I recommend while everything is apart here would be a good time to replace the thermostat.
- Remove the 3 retaining bolts for the thermostat (5mm hex)
- Remove the thermostat. If its corroded on it may take a little extra persuasion
- Ensure that the gasket (orange) comes out with it
- Wipe down the mating surface
- Place a new gasket onto the new thermostat. Ensure its seats down properly
- Carefully re-insert the thermostat making sure not to knock the gasket free/cause it to move. Hand tighten the three bolts
- I torqued each of the hex bolts then to 10nm in a progressive manner to help ensure a good seal
Filling the System
With the components back in, hoses reconnected, O2 sensors reconnected, etc, it’s time to refill the system. I left the bumper and headlights off at this stage incase there were any problems to more easily be able to correct.
- Mix up, if needed your chosen antifreeze. I did a 50/50 mixtures of Valvoline Zerex G-48 concentrate. I ended up needing about 9.5L but this will depend a bit on how much you initially drained.
- Open the two 17mm bleeder screws a turn or two at the front of the heads. This allows air to escape during refilling.
- Place a white paper towel under each of the bleeder screws (I used this as a easy way to see when the blue coolant starts to come out) and to prevent making a mess
- Slowly start filling the coolant tank with your antifreeze mixture
- Eventually you should start to see antifreeze seeping out of the bleeder screws. Once you see this tighten them up.
- The right side will likely see coolant coming out of it first as its slightly lower on the engine
- Continue filling the reservoir to the max mark
- This part is optional, but at this stage I did a pressure test on the system just to see if there were any obvious errors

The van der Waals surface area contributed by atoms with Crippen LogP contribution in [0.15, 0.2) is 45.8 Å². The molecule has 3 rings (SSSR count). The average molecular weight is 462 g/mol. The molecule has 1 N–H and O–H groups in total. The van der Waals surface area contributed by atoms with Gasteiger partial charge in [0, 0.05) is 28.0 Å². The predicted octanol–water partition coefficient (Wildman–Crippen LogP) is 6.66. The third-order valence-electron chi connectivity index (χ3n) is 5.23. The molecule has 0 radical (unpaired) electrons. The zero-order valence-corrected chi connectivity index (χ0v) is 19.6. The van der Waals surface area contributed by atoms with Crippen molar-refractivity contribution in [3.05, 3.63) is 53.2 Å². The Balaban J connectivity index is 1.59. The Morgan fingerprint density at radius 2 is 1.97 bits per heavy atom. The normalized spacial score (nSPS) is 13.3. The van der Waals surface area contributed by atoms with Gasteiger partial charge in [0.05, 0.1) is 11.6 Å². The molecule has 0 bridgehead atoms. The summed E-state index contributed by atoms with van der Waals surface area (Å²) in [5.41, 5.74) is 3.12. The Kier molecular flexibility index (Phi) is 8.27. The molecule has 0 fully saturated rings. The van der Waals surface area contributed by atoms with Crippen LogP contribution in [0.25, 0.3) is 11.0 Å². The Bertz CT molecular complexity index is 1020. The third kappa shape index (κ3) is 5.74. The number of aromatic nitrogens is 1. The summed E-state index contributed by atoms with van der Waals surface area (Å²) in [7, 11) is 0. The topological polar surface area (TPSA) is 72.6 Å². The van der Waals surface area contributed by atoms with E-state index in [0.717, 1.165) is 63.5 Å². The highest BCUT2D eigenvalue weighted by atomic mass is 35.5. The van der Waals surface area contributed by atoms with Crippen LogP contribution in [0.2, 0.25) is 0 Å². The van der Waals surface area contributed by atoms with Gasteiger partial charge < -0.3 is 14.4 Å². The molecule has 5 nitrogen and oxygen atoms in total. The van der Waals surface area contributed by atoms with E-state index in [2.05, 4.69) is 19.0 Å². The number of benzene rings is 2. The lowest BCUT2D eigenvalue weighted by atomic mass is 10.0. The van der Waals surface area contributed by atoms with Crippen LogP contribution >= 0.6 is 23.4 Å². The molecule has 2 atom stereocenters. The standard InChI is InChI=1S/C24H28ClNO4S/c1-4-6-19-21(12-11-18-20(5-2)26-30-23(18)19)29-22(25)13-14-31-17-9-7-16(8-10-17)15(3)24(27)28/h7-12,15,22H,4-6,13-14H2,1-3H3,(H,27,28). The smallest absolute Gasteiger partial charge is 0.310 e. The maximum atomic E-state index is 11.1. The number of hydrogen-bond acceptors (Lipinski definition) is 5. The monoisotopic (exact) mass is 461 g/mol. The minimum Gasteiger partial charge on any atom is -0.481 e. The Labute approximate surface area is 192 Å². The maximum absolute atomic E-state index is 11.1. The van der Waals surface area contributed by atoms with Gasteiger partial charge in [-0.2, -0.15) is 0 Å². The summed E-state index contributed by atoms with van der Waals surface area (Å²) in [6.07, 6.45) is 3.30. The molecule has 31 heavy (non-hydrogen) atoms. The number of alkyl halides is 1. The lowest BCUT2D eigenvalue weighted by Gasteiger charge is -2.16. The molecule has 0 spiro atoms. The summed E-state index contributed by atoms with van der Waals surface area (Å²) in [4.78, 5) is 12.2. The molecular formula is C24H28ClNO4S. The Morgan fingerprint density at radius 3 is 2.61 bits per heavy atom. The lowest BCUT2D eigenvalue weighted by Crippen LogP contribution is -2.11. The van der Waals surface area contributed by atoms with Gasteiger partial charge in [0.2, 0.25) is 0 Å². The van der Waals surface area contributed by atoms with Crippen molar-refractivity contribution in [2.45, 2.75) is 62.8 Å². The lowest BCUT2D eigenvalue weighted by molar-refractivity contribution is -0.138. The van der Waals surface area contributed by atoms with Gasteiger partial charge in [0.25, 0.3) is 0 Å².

- Set the heat inside the car to max (although I’m not sure this actually matters as these cars don’t have a valve on the heater core)
- Start the engine up and watch for leaks
- Allow the engine to get up to temperature and keep an eye on the coolant level. It will drop slightly as the thermostat opens/etc.
- At this point, the service manual mentions bleeding the heads again if you had difficulty getting the air out
- Ensure that the fans kick in (on my car its at around 95C) at which point shut the car off and let it cool down to ambient again
- Top off the fluid once again to the max point and double check again for leaks/etc.
- Finally, you will need to get the AC system vacuumed, leak tested and refilled at a garage. Ensure when you reconnect the AC pipe you also replace the o-ring with the appropriate green type. You may consider replacing the dryer at this point as well since the system was opened.
Reassembling the Bumper
The process is pretty much reverse of the disassembly.
- One thing that I found that made the job much easier was to (i) remove the bracket number 3 and 28 first, and (ii) move the secondary air pump temporarily on the left side of the car. It’s simply held on with two 10mm bolts and gives a lot more access.
- Again here, patience is the key to getting the headlamps back in. Carefully slide it in and rotate until it fits. You may need to do a bit of repositioning of the rubber gasket as well. Make sure to carefully tape things up to prevent damage/scratches/etc.